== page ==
(Photo: Twitter)

Tony Hull has experience on just about every side of recruiting.

The Louisiana-native has been successful as a recruiter for the KU football program, helping bring in players like four-star standouts Corione Harris and Pooka Williams. As a high-school coach, Hull helped his own players get recruited and he even helped other high schools tap into some of the local talent because of his kids-come-first mentality — something KU coach David Beaty praised him for at Big 12 football Media Day.

Because of all that, the KU running backs coach is among the most qualified in Lawrence to speak about the idea of social media and how it affects recruiting. After all, he doesn't just monitor what prospective recruits are saying — he's also had to drop kids because of the messages they were putting out.

“Oh without a doubt. I’m a firm believer in your social media profile shows me who you are," Hull said, asked about the topic by Phog.net. "When you catch little snippets from social media, a lot of coaches would take that and just run with it, say, ‘Oh this kid is a bad kid.’ Well, I don’t do that. What that does for me is it puts me on alert. So when I do talk to the high school coach, when I do talk to the counselor, when I do talk to the teachers, I know what particular questions to ask. And if those responses match what I see on social media, then yes, we have dropped kids for that.”

When Hull left NASA to become a high school coach — yes, he actually did that, if you weren't aware of his backstory — Twitter had not yet grown into the social media giant it is today. 

Still, with several kids coming out of his high school, it was an emphasis of Hull and the staff at Warren Easton to make sure players were aware of how their public image could affect other aspects of their life.

“That was huge. You know, social media wasn’t as big as it is now. It played a factor, yeah, social media was a part of it, but we were extremely cognizant and we were always monitoring our kids’ social media pages and made sure that they didn’t put something out that hurt them or affected them in recruiting," Hull said. "And we would educate them. We would bring people in to talk to them about it. We would have parents monitor it. I went as far as to monitor parents’ social media pages and make sure that they didn’t have anything inappropriate on there that could hurt a kid's chances at getting a scholarship."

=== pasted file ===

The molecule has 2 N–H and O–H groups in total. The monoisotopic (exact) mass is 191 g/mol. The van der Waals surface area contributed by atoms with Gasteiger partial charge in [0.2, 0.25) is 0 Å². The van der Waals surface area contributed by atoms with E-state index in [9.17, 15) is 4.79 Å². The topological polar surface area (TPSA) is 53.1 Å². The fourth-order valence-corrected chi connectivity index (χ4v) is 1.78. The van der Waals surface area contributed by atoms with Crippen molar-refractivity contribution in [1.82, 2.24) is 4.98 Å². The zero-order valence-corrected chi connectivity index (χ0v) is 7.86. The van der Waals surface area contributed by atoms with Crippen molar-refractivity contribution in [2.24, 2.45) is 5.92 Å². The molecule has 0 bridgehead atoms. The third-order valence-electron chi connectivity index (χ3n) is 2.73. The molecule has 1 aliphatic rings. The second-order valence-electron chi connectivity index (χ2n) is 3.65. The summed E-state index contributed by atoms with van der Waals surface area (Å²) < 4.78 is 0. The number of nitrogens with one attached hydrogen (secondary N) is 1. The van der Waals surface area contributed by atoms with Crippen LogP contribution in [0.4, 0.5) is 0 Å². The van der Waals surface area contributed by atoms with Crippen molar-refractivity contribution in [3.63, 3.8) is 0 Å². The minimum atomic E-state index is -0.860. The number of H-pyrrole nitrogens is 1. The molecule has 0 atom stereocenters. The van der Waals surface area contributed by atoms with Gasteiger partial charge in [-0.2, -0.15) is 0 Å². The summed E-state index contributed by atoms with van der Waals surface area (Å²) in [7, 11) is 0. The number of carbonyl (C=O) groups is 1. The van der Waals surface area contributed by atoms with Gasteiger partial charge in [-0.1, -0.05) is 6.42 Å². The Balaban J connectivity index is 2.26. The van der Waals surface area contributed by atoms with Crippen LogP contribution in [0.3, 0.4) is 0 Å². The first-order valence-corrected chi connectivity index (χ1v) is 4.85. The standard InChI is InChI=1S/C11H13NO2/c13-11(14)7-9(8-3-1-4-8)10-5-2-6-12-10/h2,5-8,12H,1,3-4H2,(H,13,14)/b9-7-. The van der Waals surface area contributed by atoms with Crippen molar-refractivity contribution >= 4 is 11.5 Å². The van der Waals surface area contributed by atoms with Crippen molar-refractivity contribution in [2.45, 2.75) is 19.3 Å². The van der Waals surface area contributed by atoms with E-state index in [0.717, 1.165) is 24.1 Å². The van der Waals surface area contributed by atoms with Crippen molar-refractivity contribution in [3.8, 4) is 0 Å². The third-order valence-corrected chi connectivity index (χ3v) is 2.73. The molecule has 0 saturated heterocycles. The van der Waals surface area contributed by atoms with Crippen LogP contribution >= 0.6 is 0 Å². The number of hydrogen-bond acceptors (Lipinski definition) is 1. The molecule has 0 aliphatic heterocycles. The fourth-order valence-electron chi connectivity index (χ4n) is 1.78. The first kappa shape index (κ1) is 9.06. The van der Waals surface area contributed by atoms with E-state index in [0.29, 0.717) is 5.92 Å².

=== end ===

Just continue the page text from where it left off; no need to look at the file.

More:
True to form, Hull's focus with social media has really been on two areas: making sure potential recruits are representing themselves in the best way possible and helping them understand what things aren't necessarily appropriate to put out in the first place.

While he's never had a kid reach out for help after being dropped, Hull said he'd be more than happy to work with any player that were to do so to make sure they can protect their future. Really, he's already extended help when it wouldn't even benefit his current team.

“If that were to happen I would be more than happy to talk to the kid and work with the kid and work with him, whoever is around him, to help them understand the severity of a social media presence," Hull said. "Now, I have done this: Kids that we aren’t really recruiting that their high school coach is a good friend of mine or someone I really respect, I’ve called up that head coach and been like, ‘Hey man, you might want to check such-and-such’s social media. Here’s what’s going on with them. You don’t want another school to catch it and drop them.’ So I’ve done that, hundreds and hundreds of time for coaches throughout the area."

Then there's one final aspect of recruiting that has led to some frustration for college football coaches and has become more of an issue in recent years.

Because all it really takes is a tweet and a few pictures for a player to quote-unquote report an offer, Hull and coaches across the country have seen more and more recruits report interest from schools that haven't actually reached out. (Nowadays, reporters are able to verify offers in order to keep the false information from spreading.)

“You know what? I had not experienced that until about the past year and a half," Hull said. "There’s a kid right now who is an ESPN top 300 kid, and he has [at least] 20 offers reported. I’ve checked with guys on that list because we are one of them, and only 19 of them are true. So, it’s frustrating because it taints the validity of the hard work of the other kids that truly get those offers and truly have gone about it the right way to get themselves on that level. So it’s a little frustrating, but it’s the age we live in.”